What do millennials want? That’s the million-dollar question. When it comes to what they want from their jobs, there’s a lot of research available.
According to the global recruitment company Robert Walters, millennials want their jobs to mean something. “Unlike the prototypical clock-punchers of the last century, who were satisfied by merely putting in their time from 9 to 5, the millennial workforce looks for a higher purpose in their work. … Providing them with meaningful projects inspires them to work hard.”
That’s based on an Employee Insights Survey that asked professionals born between 1980 and 1994 what mattered most to them in their work lives.
Research into what millennials want in interiors comes up with similar conclusions. Millennials want meaningful stuff. Ikea’s new Markerad collection is based on extensive research into what young people want in their first homes.
“Millennials expect you to solve the function as a basic thing, and they want you to create that added value, that emotional attachment to the product,” says Henrik Most, Creative Leader at Ikea, who designed the collection with Virgil Abloh.
Abloh is a legend. He’s the artistic director of menswear for Louis Vuitton, the first African-American man to be given a directorship in a fancy French fashion house. He’s also the founder of the streetwear label, Off-White.
“There’s always an underlying message in my creations. A little bit of irony – and a human connection,” he writes. “The essence of the project we’re working on is about the millennial spirit. Function is specific to every individual, but the ethos of the collection is to add an artful quality to anonymous objects.”
This is a convoluted way of saying that it’s not enough for an object to function; it also has to mean something. And meaningful objects are what that generation wants.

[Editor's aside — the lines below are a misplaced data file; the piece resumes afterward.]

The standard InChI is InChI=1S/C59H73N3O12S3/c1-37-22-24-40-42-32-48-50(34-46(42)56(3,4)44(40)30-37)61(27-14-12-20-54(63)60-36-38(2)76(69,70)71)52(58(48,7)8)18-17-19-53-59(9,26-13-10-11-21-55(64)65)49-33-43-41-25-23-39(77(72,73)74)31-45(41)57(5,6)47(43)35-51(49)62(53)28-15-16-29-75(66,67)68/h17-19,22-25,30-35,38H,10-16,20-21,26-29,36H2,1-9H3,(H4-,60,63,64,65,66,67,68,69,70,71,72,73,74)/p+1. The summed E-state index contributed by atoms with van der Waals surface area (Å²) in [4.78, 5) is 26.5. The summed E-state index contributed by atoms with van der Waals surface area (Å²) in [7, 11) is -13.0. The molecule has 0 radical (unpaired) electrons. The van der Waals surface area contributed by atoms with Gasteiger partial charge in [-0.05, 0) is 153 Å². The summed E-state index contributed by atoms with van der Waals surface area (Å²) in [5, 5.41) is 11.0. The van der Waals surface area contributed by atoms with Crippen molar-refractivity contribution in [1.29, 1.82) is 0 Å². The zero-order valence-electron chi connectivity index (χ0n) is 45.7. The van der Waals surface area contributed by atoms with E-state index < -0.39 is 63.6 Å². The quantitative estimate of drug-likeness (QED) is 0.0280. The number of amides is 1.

Abloh is known for designs that incorporate quotation marks. He’s famous for using them in fashion. He’s even tried to copyright them for his Off-White collection. His work for Ikea includes a high-pile green rug (€229) marked “Wet Grass”; carrier bags marked “Sculpture” (from €12); and a wall clock (€25) with the word “Temporary” painted on the glass. The clock is witty, but the others are trying a bit too hard. Witness the low pile Markerad rug (€85) that is made to look just like a receipt from Ikea. It’s part of the new Markerad collection, which is geared for young adults moving into their first home. “The receipt is a trademark in itself that has been transformed into art,” says Abloh.
In some ways, the simpler items in the collection work best. The Markerad table (€279) references 1950s Scandinavian Modernism, but has legs that click into place without tools. The Markerad chair (€115) is a simple beech wood chair with a doorstop on the leg, in the way that you might prop an uneven chair. “It’s about elevating the anonymous, everyday icons that we use without noticing. When we put a doorstop on one of the legs of an ordinary chair, we create something unexpected – an interruption,” Abloh writes.